“Death Bag,” illicit drugs and fentanyl in Somerset County


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SOMERSET COUNTY, Md. – The opioid epidemic is impacting people in Somerset county the same way it is impacting people all across America. Somerset County has seen 18 non-fatal drug overdoses and 5 fatal overdoses just this year due to Fentanyl laced street drugs nicknamed the “death bag” by health officials.

“They will create a batch where they know this one bag will cause a fatality,” Health Official Elizabeth Justice. 

Fentanyl is a medication that is fifty to one-hundred times stronger than morphine. Somerset County Health Department Prevention Supervisor Elizabeth Justice says it’s being cooked up on the streets by illicit drug manufacturers who have no real way of knowing its potency.

“We are really concerned with fentanyl being laced in commonly used street drugs that creates an influx in overdoses,” Justice said. “It is being made illicitly and laced into commonly used street drugs like cocaine.”

Fentanyl is such a powerful drug that it is actually measured in micrograms instead of milligrams, which Justice says is the unit of measurement for most medications. Adding, an overdose might be more likely than you think.

“It can literally be something as small as the tip of a pencil,” Justice said.

Cocaine and Heroin are the predominant street drugs found within Somerset County, according to local law enforcement. Sheriff Ronnie Howard says the influx of cocaine in the county right now is resulting in an increase in drug related crimes.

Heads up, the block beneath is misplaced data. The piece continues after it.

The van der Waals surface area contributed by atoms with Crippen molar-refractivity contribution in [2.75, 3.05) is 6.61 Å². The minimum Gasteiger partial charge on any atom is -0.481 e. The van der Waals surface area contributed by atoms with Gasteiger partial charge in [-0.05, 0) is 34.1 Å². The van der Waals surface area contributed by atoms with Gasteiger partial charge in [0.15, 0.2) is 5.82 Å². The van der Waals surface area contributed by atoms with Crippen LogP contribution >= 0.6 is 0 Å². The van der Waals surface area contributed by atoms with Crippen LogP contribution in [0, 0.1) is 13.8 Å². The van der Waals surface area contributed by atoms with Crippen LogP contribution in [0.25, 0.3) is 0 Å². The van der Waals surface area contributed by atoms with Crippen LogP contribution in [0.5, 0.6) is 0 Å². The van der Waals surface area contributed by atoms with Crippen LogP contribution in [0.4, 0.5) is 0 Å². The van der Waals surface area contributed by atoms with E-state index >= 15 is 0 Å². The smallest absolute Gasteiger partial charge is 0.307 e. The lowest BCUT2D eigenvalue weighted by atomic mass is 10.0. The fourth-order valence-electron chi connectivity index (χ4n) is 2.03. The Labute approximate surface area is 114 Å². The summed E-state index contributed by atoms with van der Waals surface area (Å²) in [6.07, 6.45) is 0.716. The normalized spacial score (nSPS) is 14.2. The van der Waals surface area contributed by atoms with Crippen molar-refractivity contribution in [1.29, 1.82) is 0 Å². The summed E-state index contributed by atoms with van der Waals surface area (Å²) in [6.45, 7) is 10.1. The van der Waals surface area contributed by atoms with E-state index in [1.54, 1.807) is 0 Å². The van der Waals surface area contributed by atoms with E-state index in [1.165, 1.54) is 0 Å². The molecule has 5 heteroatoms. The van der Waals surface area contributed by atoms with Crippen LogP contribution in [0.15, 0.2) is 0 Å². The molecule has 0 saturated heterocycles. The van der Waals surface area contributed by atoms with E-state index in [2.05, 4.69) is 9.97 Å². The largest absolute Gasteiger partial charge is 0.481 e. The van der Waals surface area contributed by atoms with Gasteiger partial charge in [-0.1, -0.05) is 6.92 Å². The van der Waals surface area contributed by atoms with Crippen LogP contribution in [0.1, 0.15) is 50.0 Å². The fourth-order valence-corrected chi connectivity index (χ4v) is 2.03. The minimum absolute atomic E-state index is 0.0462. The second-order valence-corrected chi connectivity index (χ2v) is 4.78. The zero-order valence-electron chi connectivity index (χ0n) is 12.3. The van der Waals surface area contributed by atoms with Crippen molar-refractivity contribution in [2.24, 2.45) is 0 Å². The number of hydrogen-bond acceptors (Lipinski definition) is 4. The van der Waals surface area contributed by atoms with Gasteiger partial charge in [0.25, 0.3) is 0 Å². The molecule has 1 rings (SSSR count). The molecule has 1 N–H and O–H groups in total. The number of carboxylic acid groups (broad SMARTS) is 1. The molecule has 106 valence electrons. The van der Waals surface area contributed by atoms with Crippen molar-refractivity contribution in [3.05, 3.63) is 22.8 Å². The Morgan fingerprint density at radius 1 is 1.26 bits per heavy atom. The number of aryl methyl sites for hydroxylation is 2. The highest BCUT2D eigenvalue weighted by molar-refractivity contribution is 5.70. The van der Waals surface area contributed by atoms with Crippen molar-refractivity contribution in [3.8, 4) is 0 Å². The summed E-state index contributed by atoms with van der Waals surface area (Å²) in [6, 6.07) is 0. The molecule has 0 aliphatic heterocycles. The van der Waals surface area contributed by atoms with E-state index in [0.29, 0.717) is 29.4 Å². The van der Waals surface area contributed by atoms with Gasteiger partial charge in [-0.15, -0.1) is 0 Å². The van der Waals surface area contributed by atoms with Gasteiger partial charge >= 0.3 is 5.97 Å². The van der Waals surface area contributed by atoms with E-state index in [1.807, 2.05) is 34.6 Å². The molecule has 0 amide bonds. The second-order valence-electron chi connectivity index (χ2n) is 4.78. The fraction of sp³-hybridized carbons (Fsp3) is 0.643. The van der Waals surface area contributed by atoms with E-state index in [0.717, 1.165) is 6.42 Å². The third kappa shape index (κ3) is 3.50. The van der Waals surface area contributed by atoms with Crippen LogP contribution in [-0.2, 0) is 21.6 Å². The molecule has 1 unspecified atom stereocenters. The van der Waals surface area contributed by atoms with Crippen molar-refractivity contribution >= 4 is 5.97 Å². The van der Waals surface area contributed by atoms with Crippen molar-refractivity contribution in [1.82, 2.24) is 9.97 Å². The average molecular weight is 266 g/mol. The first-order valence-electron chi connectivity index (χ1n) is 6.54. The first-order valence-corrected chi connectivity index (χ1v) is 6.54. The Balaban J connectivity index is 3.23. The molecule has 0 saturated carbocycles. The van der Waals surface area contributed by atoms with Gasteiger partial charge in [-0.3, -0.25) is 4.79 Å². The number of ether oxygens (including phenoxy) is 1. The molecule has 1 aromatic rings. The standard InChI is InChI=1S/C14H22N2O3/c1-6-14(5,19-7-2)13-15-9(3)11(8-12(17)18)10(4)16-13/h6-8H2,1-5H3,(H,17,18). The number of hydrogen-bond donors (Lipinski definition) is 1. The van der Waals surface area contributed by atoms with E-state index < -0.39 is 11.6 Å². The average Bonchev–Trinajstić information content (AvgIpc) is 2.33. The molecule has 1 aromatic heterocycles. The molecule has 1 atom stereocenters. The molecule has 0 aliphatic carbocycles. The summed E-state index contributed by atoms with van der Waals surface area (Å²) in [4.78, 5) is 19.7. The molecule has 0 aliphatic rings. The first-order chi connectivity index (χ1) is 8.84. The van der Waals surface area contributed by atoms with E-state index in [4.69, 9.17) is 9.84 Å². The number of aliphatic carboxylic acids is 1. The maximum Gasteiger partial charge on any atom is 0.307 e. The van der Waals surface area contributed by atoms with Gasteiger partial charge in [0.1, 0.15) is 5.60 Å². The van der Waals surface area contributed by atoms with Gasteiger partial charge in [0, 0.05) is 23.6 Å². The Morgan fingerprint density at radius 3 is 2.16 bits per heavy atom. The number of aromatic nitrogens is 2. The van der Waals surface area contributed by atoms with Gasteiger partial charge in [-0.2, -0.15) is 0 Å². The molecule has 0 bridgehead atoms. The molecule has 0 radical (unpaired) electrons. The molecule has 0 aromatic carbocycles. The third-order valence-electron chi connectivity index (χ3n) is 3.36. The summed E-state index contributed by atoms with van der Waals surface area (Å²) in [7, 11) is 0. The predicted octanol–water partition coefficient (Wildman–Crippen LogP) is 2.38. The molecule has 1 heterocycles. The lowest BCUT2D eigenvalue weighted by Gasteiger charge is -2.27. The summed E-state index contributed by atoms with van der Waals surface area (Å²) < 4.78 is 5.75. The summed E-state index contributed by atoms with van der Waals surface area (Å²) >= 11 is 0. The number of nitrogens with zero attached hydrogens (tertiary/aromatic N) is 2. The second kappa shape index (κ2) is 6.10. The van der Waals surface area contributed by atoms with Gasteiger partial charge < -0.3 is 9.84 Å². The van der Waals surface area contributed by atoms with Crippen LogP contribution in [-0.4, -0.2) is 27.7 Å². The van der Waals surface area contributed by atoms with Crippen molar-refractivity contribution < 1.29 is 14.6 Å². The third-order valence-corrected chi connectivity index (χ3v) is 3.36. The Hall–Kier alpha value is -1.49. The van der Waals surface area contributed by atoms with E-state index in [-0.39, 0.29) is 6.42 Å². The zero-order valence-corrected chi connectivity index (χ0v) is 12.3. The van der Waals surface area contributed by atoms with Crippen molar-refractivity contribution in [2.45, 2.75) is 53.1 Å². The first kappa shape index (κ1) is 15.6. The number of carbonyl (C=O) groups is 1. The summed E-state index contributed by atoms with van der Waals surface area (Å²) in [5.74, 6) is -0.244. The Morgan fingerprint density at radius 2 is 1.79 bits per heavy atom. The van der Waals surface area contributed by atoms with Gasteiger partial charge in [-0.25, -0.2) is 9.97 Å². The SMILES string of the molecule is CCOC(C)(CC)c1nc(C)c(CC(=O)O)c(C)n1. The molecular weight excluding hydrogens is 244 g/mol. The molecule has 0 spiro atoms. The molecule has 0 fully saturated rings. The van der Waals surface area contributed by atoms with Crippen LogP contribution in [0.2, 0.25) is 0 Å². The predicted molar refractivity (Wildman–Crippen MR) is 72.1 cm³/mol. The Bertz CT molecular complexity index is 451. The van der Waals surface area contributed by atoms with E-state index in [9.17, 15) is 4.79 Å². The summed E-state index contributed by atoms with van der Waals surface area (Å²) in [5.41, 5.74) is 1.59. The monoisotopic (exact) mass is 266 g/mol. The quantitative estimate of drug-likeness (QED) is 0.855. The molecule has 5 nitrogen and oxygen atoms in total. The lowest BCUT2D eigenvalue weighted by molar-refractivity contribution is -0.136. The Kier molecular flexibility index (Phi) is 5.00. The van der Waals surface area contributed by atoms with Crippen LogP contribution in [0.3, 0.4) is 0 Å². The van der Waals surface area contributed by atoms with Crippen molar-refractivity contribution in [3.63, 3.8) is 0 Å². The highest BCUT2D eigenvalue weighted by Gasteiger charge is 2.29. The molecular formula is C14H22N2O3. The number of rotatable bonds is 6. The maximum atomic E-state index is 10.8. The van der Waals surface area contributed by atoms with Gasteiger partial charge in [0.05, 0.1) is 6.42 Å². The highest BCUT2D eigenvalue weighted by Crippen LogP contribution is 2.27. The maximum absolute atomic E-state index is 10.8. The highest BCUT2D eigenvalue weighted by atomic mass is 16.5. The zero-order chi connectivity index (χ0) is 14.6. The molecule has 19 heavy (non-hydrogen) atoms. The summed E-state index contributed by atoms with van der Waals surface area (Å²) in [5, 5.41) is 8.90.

“In my meetings with the local task force, we are finding currently right now more cocaine within Somerset County that goes in cycles,” Sheriff Howard said. “You’ll have your thefts your burglaries from people who are committing the crimes to sustain their habit of their addictions.”

Crime aside, the Sheriff says that officer safety and people’s wellbeing are a number one priority. That’s why deputies are trained in Narcan or Naloxone administration and are equipped with kits in their patrol vehicles.

“One fatal is one too many.”

There is a common misconception that once receiving narcan the person experiencing an overdose is in a stable condition and that is not always the case.

Health Official Justice says you can go back to an overdose and that’s what we want folks to know even after you administer the Narcan you still have to seek medical attention.

“The effects of the drugs last longer in the brain than it does than the naloxone does,” Justice said. “If someone denies medical attention, stay with them for the remainder of the day so they do not slip back into another overdose.”

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